• A61B17/04Surgical instruments, devices or methods, e.g. tourniquets for suturing wounds; Holders or packages for needles or suture materials
    • A61B17/0401Suture anchors, buttons or pledgets, i.e. means for attaching sutures to bone, cartilage or soft tissue; Instruments for applying or removing suture anchors
    • A61B2017/0446Means for attaching and blocking the suture in the suture anchor
    • A61B2017/0459Multiple holes in the anchor through which the suture extends and locking the suture when tension is applied
    • AHUMAN NECESSITIES
    • A61MEDICAL OR VETERINARY SCIENCE; HYGIENE
    • A61BDIAGNOSIS; SURGERY; IDENTIFICATION
    • A61B17/00Surgical instruments, devices or methods, e.g. tourniquets
    • A61B17/04Surgical instruments, devices or methods, e.g. tourniquets for suturing wounds; Holders or packages for needles or suture materials
    • A61B17/0401Suture anchors, buttons or pledgets, i.e. means for attaching sutures to bone, cartilage or soft tissue; Instruments for applying or removing suture anchors
    • A61B2017/0464Suture anchors, buttons or pledgets, i.e. means for attaching sutures to bone, cartilage or soft tissue; Instruments for applying or removing suture anchors for soft tissue

Abstract

The invention relates to a method, anchors, mesh, tools, and kits for surgical procedures. The anchors are implanted in soft-tissue. Once implanted, a surgeon can manipulate an implantable supportive mesh, particularly the tension, through the same incision that the anchors were implanted. The anchors permit micro-adjustments to the tension. The tension on the supportive mesh can be secured through the same incision.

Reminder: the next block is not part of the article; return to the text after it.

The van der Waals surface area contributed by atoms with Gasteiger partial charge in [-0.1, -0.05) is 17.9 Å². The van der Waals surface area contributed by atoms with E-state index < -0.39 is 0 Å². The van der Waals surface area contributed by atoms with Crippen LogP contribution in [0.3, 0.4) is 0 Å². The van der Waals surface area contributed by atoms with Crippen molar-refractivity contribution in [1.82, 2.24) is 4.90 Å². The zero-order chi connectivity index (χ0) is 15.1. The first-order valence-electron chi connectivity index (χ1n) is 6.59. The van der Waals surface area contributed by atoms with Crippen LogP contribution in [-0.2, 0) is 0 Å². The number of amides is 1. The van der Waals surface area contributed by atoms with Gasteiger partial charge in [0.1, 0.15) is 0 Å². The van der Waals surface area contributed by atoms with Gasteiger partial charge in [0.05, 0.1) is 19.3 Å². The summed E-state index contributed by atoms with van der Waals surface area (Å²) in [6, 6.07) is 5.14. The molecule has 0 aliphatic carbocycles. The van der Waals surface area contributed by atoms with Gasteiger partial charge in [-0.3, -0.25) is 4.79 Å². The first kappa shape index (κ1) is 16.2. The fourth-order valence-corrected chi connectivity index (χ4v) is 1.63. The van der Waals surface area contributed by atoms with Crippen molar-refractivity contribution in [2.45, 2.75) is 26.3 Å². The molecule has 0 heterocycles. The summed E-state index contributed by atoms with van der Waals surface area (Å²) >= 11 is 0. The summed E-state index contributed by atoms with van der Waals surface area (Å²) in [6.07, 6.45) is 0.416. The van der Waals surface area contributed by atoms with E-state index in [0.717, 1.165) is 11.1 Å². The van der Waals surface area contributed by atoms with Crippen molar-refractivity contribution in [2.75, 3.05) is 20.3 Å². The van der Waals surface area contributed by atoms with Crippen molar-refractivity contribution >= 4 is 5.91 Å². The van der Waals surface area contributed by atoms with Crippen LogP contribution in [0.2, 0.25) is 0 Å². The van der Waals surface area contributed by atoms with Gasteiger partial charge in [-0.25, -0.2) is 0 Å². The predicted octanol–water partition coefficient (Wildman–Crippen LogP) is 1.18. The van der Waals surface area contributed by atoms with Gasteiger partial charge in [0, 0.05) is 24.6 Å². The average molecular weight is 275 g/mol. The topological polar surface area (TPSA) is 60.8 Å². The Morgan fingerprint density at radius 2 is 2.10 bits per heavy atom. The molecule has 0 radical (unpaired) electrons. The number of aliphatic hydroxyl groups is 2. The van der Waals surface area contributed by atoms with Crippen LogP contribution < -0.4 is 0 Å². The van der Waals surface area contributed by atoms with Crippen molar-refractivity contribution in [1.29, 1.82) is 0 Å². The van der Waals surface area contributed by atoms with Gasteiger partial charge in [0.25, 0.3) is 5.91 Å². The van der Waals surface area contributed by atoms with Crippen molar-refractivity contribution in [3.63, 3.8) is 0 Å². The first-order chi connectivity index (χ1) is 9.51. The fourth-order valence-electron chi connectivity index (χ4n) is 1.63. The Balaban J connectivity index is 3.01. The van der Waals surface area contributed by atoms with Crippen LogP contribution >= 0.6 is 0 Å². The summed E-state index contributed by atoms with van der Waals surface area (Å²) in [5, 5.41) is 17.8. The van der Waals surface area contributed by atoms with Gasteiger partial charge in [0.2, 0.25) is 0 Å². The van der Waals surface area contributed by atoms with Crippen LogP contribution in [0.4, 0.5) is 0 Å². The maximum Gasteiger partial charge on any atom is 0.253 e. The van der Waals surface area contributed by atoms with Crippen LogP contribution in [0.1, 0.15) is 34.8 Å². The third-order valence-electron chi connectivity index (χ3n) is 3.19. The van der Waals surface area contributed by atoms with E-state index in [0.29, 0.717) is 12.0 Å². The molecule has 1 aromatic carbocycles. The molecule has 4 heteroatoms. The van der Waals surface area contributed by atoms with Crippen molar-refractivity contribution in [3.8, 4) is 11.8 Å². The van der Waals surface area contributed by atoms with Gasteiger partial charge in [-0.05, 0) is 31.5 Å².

Description

METHOD FOR TREATING STRESS URINARY INCONTINENCE AND SYMPTOMATIC PELVIC RELAXATION

SUMMARY OF THE INVENTION

[0001] The invention relates to a method, anchors, mesh, tools, and kits for performing surgical procedures. Examples of the surgical procedures include, but are not limited to, treating pelvic floor defects, stress urinary incontinence, female cystocele, female rectocele, female enterocele and other lifting applications.

[0002] The methods are minimally invasive procedures. For example, the procedures listed above are performed through a single small incision in the vagina. This is accomplished by the unique design of the anchors, mesh, tools and kits used in the inventive method. Anchors are implanted into connective tissue. The anchors have aperture(s) that allow micro-adjustment of the tension of the mesh by pulling filamentary elements of the mesh through the aperture(s).

[0003] The method comprises the steps of fixing at least two anchors to two different locations. Each anchor has a first aperture that allows free movement of a filamentary element of a mesh through the first aperture. Once the anchors are fixed, the tension of the mesh is adjusted by pulling the filamentary elements of the mesh through the aperture. Once a desired tension is reached, the tension is fixed. The tension is fixed by binding the filamentary elements, tapered portions or arms of the mesh, or by exposing a rough edge of the mesh to a portion of the soft tissue.

[0004] The anchors comprise a body having a head. The head is configured to facilitate insertion of the head into a tissue and retention of the head in the tissue once inserted. The body includes an aperture configured to allow free movement of a filamentary element through the aperture.

[0005] In another embodiment, the anchor comprises a distal end, a proximal end opposite the distal end, a non-tissue side, and a tissue side opposite the non-tissue side. A first aperture is positioned between the distal end and the proximal end. The first aperture extends through anchor from the non-tissue side to the tissue side. The aperture is configured to allow free movement of a filamentary element through the aperture.